The Value Of Not Knowing Things

In my family, whenever a question arises that we don't know the answer to, someone will invariably say, mock-wistfully, "If only there was a way to find out!" - usually while everyone is already reaching for their phones, gunslinger style, to see who's fastest on the draw. I'm as guilty of it as anyone. Knowing things that others don't is an addictive pleasure. Bam! You win! And zero calories!

You may be shocked to learn this, but... it wasn't always possible. Gather round, children. Let me tell you a nearly unbelievable tale from the mists of time.

Way, way back, if you wanted to find something out, you had to leave your house and go to a place called a "library" (a physical building where paper printouts of web content is kept). Or just not find out that thing and move on. In the nineties, I remember my excitement when the online service Prodigy launched an online encyclopedia. You could get answers right at home! My excitement was short-lived because even the hint of instant gratification is instantly addictive and the Prodigy encyclopedia was anything but instant. You submitted a question through a form and several DAYS (yes, days) later an email arrived with an answer. This was annoying to me. But it was entirely unacceptable to my six-year-old son. By the time the answer to "do ants have noses" arrived he was long past caring about that and wanted to know if cowboys had pockets.

Looking things up has gotten better. In fact, it's gotten stupendously fantastic. I wouldn't want to go back or deny the ways in which quick access to knowledge improves our lives and saves us from the intolerable boredom of waiting in the checkout line at the market. But there's a loss too. A lot has been written about how the internet has pulverized our attention spans. (That may be or may not true, I tried to do some research but keep getting sidetracked...) But I want to address a different loss:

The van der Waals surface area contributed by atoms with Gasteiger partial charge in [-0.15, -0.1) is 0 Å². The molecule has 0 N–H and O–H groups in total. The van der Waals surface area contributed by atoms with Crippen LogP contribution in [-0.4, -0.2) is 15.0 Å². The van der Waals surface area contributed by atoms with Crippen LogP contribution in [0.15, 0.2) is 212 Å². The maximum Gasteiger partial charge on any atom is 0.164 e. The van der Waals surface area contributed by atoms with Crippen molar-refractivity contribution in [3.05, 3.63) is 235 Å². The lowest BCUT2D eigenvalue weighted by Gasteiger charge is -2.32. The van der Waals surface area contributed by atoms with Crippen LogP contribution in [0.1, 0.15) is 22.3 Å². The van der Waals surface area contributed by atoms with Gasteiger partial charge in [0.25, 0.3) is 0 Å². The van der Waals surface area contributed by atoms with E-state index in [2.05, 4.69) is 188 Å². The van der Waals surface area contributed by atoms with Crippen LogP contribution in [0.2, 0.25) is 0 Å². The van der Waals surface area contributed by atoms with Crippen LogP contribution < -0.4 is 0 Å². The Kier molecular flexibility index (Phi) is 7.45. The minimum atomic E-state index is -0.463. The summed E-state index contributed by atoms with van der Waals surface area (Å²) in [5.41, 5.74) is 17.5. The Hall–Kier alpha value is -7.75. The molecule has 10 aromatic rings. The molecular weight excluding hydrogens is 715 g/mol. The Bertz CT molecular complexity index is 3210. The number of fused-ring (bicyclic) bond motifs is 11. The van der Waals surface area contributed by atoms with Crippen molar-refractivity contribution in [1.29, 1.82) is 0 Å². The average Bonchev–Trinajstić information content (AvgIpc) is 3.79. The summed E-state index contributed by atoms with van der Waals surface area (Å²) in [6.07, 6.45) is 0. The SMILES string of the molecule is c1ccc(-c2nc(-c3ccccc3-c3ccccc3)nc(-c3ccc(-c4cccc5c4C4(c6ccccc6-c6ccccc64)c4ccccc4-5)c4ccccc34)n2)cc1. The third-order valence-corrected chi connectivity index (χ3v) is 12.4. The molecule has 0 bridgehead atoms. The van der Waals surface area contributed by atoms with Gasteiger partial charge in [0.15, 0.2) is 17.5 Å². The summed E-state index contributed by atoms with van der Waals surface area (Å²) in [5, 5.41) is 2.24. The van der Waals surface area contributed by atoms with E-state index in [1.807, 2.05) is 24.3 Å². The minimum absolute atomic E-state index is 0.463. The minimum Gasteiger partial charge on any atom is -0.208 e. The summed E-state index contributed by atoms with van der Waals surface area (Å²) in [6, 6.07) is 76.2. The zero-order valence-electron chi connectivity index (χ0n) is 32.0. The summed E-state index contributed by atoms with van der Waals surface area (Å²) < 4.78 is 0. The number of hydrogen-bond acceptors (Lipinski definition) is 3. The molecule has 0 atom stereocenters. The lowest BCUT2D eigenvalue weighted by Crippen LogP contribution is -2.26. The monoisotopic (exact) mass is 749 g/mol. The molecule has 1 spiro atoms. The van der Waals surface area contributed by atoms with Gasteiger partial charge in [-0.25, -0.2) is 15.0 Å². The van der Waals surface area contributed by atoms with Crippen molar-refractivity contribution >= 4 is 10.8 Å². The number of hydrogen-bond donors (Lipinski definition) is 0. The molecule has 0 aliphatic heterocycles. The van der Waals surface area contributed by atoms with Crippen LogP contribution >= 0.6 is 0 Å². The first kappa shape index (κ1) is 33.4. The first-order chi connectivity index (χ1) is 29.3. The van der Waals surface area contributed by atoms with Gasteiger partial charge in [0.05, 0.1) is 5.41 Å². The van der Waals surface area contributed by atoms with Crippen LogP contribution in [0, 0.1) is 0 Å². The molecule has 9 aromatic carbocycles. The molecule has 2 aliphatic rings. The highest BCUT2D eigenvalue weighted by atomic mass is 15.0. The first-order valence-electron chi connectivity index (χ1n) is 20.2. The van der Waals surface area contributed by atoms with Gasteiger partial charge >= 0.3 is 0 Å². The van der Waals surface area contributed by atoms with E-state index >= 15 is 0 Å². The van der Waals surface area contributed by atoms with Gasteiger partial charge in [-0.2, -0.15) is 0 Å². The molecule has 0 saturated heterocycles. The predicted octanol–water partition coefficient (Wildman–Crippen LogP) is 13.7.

The value of not knowing

When I was in fourth grade, we read the short story "The Lady or The Tiger" by Frank Stockton. In it a man must open one of two doors. Behind one door is a beautiful woman and behind the other is a ravenous tiger. The story famously ends without revealing what was behind the door he opened. It was my first explicit experience of a truly unsolvable mystery. I could have an opinion, but I could never know the truth. It was maddening, but also wonderful. I've never forgotten that almost delicious ache of unslakable curiosity and seek it out to this day.

I know people who look for hidden Christmas presents and skip ahead in books to read the end but to me, they are unfathomable. I can't imagine cheating myself out of one second of sweet anticipation. You know this pleasure too. It's one of the reasons sports and improv are so popular: the outcome is unknown and unknowable to both you and the players until you discover it together.

Our constant obsession information can lead us to think that there's no difference between knowing the truth and believing we know the truth. We open doors all day long; see tigers or ladies and feed our addiction for that quick buzz of satisfaction. But perhaps it's at the expense of the long, slow burn of mystery - of trying to wrap your brain around a question and puzzle it out for yourself.

Sometimes, the opposite of knowledge isn't ignorance. Sometimes, it's wonder.

Truth may or may not be out there and we may or may not know it when we find it. But it's mystery and wonder that drive us to keep searching for the truth.

This article originally appeared in Essay Club.

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